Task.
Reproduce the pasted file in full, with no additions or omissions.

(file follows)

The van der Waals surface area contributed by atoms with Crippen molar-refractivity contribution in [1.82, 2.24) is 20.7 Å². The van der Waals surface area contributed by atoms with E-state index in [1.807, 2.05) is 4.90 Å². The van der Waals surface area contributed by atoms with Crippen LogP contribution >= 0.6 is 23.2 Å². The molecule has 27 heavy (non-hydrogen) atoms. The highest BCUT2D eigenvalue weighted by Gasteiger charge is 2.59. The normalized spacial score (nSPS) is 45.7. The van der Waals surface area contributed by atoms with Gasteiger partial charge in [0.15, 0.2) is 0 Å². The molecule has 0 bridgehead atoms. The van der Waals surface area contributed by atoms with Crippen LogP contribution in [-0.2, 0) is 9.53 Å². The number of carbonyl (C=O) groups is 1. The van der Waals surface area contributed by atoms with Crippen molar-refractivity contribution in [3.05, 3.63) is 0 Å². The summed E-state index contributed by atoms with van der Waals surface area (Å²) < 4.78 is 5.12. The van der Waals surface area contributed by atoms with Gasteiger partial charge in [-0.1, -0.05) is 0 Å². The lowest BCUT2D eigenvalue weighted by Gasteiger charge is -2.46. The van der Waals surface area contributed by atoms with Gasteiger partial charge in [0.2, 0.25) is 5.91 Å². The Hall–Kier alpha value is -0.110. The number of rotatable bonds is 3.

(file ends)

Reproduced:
The van der Waals surface area contributed by atoms with Crippen molar-refractivity contribution in [1.82, 2.24) is 20.7 Å². The van der Waals surface area contributed by atoms with E-state index in [1.807, 2.05) is 4.90 Å². The van der Waals surface area contributed by atoms with Crippen LogP contribution >= 0.6 is 23.2 Å². The molecule has 27 heavy (non-hydrogen) atoms. The highest BCUT2D eigenvalue weighted by Gasteiger charge is 2.59. The normalized spacial score (nSPS) is 45.7. The van der Waals surface area contributed by atoms with Gasteiger partial charge in [0.15, 0.2) is 0 Å². The molecule has 0 bridgehead atoms. The van der Waals surface area contributed by atoms with Crippen LogP contribution in [-0.2, 0) is 9.53 Å². The number of carbonyl (C=O) groups is 1. The van der Waals surface area contributed by atoms with Crippen molar-refractivity contribution in [3.05, 3.63) is 0 Å². The summed E-state index contributed by atoms with van der Waals surface area (Å²) < 4.78 is 5.12. The van der Waals surface area contributed by atoms with Gasteiger partial charge in [-0.1, -0.05) is 0 Å². The lowest BCUT2D eigenvalue weighted by Gasteiger charge is -2.46. The van der Waals surface area contributed by atoms with Gasteiger partial charge in [0.2, 0.25) is 5.91 Å². The Hall–Kier alpha value is -0.110. The number of rotatable bonds is 3.